Rabbits – Kim Goldberg

One morning the landscape got up and walked away. The rabbits were the first to notice. No grass to flirt in, no earth to tunnel, no gardens to decimate. Each rabbit gazed at its colleagues suspended in empty space. There was still an abundance of sky. But the horizon was as vague as a pointillist painting, having no terrain to conjoin with, no union of heaven and earth, as the Daoists would say.

With more free time on their paws, the rabbits spent much of it copulating. There was little else to occupy them. When the other species took measure of their collective situation and the impact of rampant rabbit fornication, the Animal Kingdom passed anti-copulation laws (which were really anti-rabbit laws because the other species knew how to keep their privates private or read a book or resort to auto-erotic techniques if need be).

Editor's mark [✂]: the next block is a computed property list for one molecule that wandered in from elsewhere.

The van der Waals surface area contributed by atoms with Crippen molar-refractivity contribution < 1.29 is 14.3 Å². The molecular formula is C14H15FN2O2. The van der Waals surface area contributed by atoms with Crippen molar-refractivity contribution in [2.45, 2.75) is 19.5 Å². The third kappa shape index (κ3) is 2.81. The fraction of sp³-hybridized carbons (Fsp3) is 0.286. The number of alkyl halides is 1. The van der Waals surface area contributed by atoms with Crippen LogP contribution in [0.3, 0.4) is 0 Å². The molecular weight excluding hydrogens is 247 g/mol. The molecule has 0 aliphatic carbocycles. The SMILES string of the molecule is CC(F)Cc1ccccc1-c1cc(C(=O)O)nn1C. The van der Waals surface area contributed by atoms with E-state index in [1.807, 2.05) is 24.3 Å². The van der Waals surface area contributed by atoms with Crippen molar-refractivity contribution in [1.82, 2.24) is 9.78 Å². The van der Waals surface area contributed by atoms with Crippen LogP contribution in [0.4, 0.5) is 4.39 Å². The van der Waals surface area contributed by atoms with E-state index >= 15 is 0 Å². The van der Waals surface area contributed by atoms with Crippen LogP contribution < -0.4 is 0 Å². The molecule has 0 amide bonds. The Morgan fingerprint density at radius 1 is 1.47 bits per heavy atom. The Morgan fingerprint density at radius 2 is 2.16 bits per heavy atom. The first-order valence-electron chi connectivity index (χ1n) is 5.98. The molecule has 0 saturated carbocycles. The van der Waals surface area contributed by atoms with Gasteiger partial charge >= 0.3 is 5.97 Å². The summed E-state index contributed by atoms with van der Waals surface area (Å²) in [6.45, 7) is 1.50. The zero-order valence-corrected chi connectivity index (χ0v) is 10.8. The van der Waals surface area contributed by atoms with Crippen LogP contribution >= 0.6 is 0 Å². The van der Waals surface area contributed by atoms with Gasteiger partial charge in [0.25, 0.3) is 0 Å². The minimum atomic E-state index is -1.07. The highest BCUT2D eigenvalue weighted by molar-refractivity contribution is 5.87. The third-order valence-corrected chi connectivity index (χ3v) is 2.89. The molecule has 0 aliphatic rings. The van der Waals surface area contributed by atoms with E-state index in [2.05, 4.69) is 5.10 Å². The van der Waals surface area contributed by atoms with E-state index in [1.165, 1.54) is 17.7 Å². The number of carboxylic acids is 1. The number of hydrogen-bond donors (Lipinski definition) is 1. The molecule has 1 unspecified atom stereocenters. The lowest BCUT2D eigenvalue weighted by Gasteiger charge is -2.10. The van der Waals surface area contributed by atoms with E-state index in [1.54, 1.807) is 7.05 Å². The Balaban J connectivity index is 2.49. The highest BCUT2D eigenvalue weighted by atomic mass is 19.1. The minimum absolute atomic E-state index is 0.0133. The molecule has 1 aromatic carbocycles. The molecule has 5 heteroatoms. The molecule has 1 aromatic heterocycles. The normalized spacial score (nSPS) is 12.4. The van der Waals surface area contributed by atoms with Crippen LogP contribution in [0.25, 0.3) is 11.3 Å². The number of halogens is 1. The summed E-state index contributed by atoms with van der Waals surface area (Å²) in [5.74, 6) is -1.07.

The rabbits soon had enough progeny of voting age to repeal the anti-copulation laws and enact new laws mandating the construction of sexual amusement parks in every town. There were no raw materials with which to build these amusement parks or towns. So these items remained mental constructs until enough creatures had passed away from starvation that their bones could be used for scaffolding and their hides for tent canvas, awnings, slides, water beds, camel cabanas and many other applications.

Rabbit hedonism ensued for quite some while, with the other species sulking in the bleachers. Until one day, under a blue sky adrift in tufted clouds, a new landscape arrived seemingly out of nowhere. Much coitus interruptus occurred. The other species cheered and scurried to anchor themselves to the earth. This caused the new landscape (which was really an old and arthritic landscape that had been on the road too long) to drop dead from a heart attack. No one noticed.



Kim Goldberg is the author of seven books of poetry and nonfiction. Her surreal poems and tales have appeared in Augur, Big Smoke Poetry, Dark Mountain, Poetry Is Dead, and elsewhere. She ponders, wanders and watches birds (and rabbits) on Vancouver Island. Twitter: @KimPigSquash


Image: Jose Antonio Alba via Pixabay



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